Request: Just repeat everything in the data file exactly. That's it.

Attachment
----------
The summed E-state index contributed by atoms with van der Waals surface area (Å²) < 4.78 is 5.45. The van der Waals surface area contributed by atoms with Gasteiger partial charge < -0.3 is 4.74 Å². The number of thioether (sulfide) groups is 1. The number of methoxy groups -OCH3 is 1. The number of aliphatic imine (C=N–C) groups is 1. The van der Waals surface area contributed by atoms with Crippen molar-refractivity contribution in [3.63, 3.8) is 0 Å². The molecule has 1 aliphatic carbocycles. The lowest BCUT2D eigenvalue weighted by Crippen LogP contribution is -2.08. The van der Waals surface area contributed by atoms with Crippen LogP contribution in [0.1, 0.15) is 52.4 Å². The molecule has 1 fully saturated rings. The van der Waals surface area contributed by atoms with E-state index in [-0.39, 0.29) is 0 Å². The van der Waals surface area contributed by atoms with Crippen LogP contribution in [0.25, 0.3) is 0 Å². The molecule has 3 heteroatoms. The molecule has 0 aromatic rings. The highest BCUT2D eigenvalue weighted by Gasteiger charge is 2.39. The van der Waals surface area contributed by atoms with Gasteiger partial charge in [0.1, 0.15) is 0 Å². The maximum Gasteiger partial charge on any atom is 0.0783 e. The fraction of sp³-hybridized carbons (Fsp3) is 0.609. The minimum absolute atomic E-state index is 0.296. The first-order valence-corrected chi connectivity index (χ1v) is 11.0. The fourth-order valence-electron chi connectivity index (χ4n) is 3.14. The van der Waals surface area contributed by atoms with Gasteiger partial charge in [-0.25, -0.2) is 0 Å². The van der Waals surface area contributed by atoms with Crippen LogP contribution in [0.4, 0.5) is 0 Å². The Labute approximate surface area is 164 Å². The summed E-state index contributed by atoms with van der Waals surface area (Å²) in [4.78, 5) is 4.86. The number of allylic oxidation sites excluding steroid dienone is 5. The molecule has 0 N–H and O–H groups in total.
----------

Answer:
The summed E-state index contributed by atoms with van der Waals surface area (Å²) < 4.78 is 5.45. The van der Waals surface area contributed by atoms with Gasteiger partial charge < -0.3 is 4.74 Å². The number of thioether (sulfide) groups is 1. The number of methoxy groups -OCH3 is 1. The number of aliphatic imine (C=N–C) groups is 1. The van der Waals surface area contributed by atoms with Crippen molar-refractivity contribution in [3.63, 3.8) is 0 Å². The molecule has 1 aliphatic carbocycles. The lowest BCUT2D eigenvalue weighted by Crippen LogP contribution is -2.08. The van der Waals surface area contributed by atoms with Crippen LogP contribution in [0.1, 0.15) is 52.4 Å². The molecule has 1 fully saturated rings. The van der Waals surface area contributed by atoms with E-state index in [-0.39, 0.29) is 0 Å². The van der Waals surface area contributed by atoms with Crippen LogP contribution in [0.25, 0.3) is 0 Å². The molecule has 3 heteroatoms. The molecule has 0 aromatic rings. The highest BCUT2D eigenvalue weighted by Gasteiger charge is 2.39. The van der Waals surface area contributed by atoms with Gasteiger partial charge in [0.1, 0.15) is 0 Å². The maximum Gasteiger partial charge on any atom is 0.0783 e. The fraction of sp³-hybridized carbons (Fsp3) is 0.609. The minimum absolute atomic E-state index is 0.296. The first-order valence-corrected chi connectivity index (χ1v) is 11.0. The fourth-order valence-electron chi connectivity index (χ4n) is 3.14. The van der Waals surface area contributed by atoms with Gasteiger partial charge in [-0.25, -0.2) is 0 Å². The van der Waals surface area contributed by atoms with Crippen LogP contribution in [0.4, 0.5) is 0 Å². The Labute approximate surface area is 164 Å². The summed E-state index contributed by atoms with van der Waals surface area (Å²) in [4.78, 5) is 4.86. The number of allylic oxidation sites excluding steroid dienone is 5. The molecule has 0 N–H and O–H groups in total.